A real democracy requires not only freedom of speech, but also freedom of science, says technology philosopher Peter-Paul Verbeek, rector magnificus at the University of Amsterdam from 1 October.
The Corona pandemic has had a huge impact on the relationship between science and society. The hunt for vaccines has led to faster article review, even more intensive links between science and industry, and even more pressure on science to deliver results quickly. In addition, the need to make major political decisions created an even closer connection between politics and scientific research: scientists had more influence than ever on decision-makers’ choices, and society’s opposition to some policy measures led not only to threats to politicians, but also to politicians, too from scientists.
This development seems to herald a new phase in the relationship between science and society. Science is socialization and society is scientific. The old image of science as an ‘ivory tower’ is now completely outdated. The ivory tower had been shaking for a while: the old idea of pure science, driven by curiosity and not by societal questions or challenges, had long since ceased to fit with all new forms of applied and socially engaged science. In addition to curiosity-driven research, there is also mission-driven research – although that distinction is not so fortunate, because commitment and curiosity do not exclude each other, but instead promote each other.
Covid-19 marks a new phase
in the interweaving of science
Covid-19 seems to mark the beginning of a new phase in this intertwining of science and society. Engaged science is perhaps the best description to indicate this interrelationship. Scientific research continues to strive for a better understanding of the world, but at the same time is constantly aware of the social implications it has. And scientific research no longer only takes place within the walls of the academy, but also outside: More and more social parties are actively participating in it, from companies and social organizations to citizens participating in citizen science projects.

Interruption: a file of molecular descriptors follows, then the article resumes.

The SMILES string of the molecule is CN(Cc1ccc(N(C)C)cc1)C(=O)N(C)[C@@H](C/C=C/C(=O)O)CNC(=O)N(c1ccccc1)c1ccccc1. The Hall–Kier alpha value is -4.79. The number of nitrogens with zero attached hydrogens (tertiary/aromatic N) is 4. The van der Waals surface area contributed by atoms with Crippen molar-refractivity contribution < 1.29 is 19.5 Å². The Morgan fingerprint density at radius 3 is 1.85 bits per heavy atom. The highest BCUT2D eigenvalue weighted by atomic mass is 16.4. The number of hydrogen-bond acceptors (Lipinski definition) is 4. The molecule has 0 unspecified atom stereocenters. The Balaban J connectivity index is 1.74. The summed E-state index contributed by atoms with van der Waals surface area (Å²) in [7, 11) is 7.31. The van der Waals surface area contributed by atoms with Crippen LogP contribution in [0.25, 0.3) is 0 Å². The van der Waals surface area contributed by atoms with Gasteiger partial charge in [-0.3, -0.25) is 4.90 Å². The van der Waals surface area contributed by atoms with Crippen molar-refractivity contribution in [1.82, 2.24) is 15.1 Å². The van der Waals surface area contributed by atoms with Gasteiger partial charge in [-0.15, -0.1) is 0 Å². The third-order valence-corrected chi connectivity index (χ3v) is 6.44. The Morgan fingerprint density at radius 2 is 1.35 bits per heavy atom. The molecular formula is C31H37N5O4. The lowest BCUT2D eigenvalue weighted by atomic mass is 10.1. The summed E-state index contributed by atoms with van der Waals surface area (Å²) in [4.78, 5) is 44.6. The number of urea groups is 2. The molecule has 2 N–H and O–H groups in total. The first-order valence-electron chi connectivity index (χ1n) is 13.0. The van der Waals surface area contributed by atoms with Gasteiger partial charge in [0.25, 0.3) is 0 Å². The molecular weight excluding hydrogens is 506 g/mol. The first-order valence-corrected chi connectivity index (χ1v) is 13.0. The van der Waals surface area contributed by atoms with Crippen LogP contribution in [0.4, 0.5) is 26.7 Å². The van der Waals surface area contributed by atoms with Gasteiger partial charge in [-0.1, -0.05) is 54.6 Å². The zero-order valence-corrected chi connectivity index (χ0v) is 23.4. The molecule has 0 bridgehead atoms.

This new intertwining of science and society also brings new ethical questions. Scientific integrity, for example, can no longer be limited to the prevention of fraud, but will also have to focus on an honest connection between scientific research and societal issues and parties. It raises challenges, for example with regard to the quality of scientific research. The need for speed, which played a major role in the first phase of the corona pandemic, should not come at the expense of the thorough assessment of research results, which is so characteristic of good science. The haste of policymakers must be balanced with the calmness necessary to conduct good research. And with regard to research carried out together with the social partners, the same quality standards must of course be set as for research ‘within’ the academy.
But because of this interdependence, responsible research practice now also requires social responsibility. This primarily applies to the handling of uncertainties. The hopes that politicians sometimes have for absolute truths are usually in vain. It is part of the scientific method to be critical of itself and always examine how certain the knowledge it produces is. Society cannot expect infallible political advice from science, only a provisional basis on which to base political decisions.
Above all, this social responsibility means that threatening scientists is as unacceptable as it is politicians. Now science has finally caught up open science has developed, it is high time for a real open society, where an open debate can be held based on input from both scientists and politicians. A true democracy requires not only freedom of speech, but also freedom of science.
Text: technology philosopher Peter-Paul Verbeek. Verbeek starts as rector magnificus at the University of Amsterdam on 1 October. This is his last contribution as a columnist for The engineer.
Photo: Micha Verbeek
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